Comparing US taxes to other countries

Total Tax Revenue 

US taxes are relatively low compared to those in other developed countries. In 2015, taxes at all levels of US government represented 26 percent of gross domestic product (GDP), compared with an average of 33 percent for the 35 member countries of the Organisation for Economic Co-operation and Development (OECD).

Among OECD countries, only Korea, Turkey, Ireland, Chile, and Mexico collected less than the United States as a percentage of GDP. Taxes exceeded 40 percent of GDP in seven European countries, including Denmark and France, where taxes were greater than 45 percent of GDP. But those countries generally provide more extensive government services than the United States does.

Why are US taxes relatively low?

The answer is pretty simple, and already got answered in the paragraph above. Other countries offer more extensive government services than the US, which inlcude but are not limited to: Free Healthcare, Tuition Free College, no need of purchasing unemployment or disability insurance (as they are already covered by taxes), etc. All of those services are packaged and delivered by the government in most european countries, and here in the US you have to pay for those services whenever you need them.

Which option would you choose? Would you rather pay higher taxes and take advantage of free government services, or would you rather pay relatively low taxes and pay for those services whenever you need them?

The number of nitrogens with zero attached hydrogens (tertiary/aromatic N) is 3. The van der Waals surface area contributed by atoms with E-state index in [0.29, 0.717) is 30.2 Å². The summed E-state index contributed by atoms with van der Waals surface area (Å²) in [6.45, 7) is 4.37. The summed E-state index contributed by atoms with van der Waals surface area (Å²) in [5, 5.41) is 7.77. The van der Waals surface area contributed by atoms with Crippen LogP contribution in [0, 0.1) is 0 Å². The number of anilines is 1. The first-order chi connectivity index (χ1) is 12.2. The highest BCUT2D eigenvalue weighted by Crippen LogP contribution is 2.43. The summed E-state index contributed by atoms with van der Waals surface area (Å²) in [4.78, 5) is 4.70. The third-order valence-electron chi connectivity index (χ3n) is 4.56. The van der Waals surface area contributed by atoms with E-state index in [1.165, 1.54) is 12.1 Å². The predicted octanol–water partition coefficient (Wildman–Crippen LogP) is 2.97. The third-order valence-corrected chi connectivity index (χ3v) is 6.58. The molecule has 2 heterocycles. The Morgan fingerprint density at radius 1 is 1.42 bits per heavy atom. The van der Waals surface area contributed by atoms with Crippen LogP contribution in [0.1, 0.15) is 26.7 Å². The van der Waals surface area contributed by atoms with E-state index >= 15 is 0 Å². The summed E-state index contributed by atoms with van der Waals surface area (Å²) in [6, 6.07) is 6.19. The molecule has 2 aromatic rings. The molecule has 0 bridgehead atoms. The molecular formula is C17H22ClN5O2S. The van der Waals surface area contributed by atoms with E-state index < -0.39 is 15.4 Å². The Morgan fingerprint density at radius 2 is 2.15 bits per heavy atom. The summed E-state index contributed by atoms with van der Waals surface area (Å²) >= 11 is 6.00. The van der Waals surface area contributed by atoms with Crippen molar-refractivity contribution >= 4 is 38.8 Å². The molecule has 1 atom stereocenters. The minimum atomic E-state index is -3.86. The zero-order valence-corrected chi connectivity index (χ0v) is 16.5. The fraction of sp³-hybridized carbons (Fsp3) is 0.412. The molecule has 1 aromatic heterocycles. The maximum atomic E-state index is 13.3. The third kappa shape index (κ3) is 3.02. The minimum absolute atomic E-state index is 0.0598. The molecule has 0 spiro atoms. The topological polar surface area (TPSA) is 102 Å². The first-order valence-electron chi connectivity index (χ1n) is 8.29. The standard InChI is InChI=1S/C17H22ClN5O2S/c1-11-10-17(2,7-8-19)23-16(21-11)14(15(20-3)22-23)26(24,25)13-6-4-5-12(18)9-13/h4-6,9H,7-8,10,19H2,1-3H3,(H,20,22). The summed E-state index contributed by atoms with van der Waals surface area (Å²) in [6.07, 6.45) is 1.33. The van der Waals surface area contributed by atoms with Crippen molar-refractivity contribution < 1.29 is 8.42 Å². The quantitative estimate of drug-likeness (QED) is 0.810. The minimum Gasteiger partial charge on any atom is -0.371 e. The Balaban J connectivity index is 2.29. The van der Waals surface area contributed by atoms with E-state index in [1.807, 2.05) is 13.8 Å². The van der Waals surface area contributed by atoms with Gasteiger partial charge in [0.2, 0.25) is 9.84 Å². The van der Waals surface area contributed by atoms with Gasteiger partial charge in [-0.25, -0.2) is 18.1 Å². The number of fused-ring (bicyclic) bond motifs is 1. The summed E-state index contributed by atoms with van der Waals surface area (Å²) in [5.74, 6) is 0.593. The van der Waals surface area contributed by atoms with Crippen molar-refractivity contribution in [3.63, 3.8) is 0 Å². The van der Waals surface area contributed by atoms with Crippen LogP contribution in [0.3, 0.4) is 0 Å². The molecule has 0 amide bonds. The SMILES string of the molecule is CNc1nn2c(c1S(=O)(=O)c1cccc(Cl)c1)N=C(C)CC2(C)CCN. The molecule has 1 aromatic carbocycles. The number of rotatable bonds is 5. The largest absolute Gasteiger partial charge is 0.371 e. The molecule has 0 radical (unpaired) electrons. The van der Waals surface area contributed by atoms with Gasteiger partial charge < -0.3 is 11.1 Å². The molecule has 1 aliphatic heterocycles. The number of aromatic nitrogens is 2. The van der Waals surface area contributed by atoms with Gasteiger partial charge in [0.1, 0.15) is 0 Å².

4 Replies to “Comparing US taxes to other countries”

  1. I noticed you mentioned that other countries have higher taxes but free college tuition. I have noticed with talk about taxes rising people, especially older adults, are complaining about the rise in taxes that are supposed to improve schools. But, not every adult has kids or kids in school making the rise in taxes unfair to them. Do you think if the US was to make college free but a rise in taxes there would be an “out roar” of upset citizens that don’t have kids or kids in school?

    1. There would definitely be an uproar among citizens that don’t have kids or kids in school, just because most people here like their money and don’t want to spend it on services that don’t benefit them at all.

  2. I would rather pay relatively higher taxes and take advantages of the free government services, because in the end it probably all equals out. If you are paying lower taxes, but needing services more often, you are probably just paying the same price as you would for higher taxes. I feel like right now with the current state of government, most people would lean towards the higher taxes so benefits are free for everyone. Realistically free college in the United States is not going to happen ever or if it does it is very far in the future. I feel like we should be focusing on healthcare that most people are lacking and services that are necessary for the disabled.

    I also found it interesting that the United States is almost the last country on that list and that taxes are so high in other places like Denmark and France. Denmark and France are in the bracket of 40-45%, where the United States is at 26%.

  3. I’m pretty sure that Tennessee is about to make community colleges free for all adults, and it’ll be funded by the state lottery account. So there are definitely ways to make colleges tuition free, but I agree with you, I don’t think it will happen anytime soon that all colleges will be free of charge.

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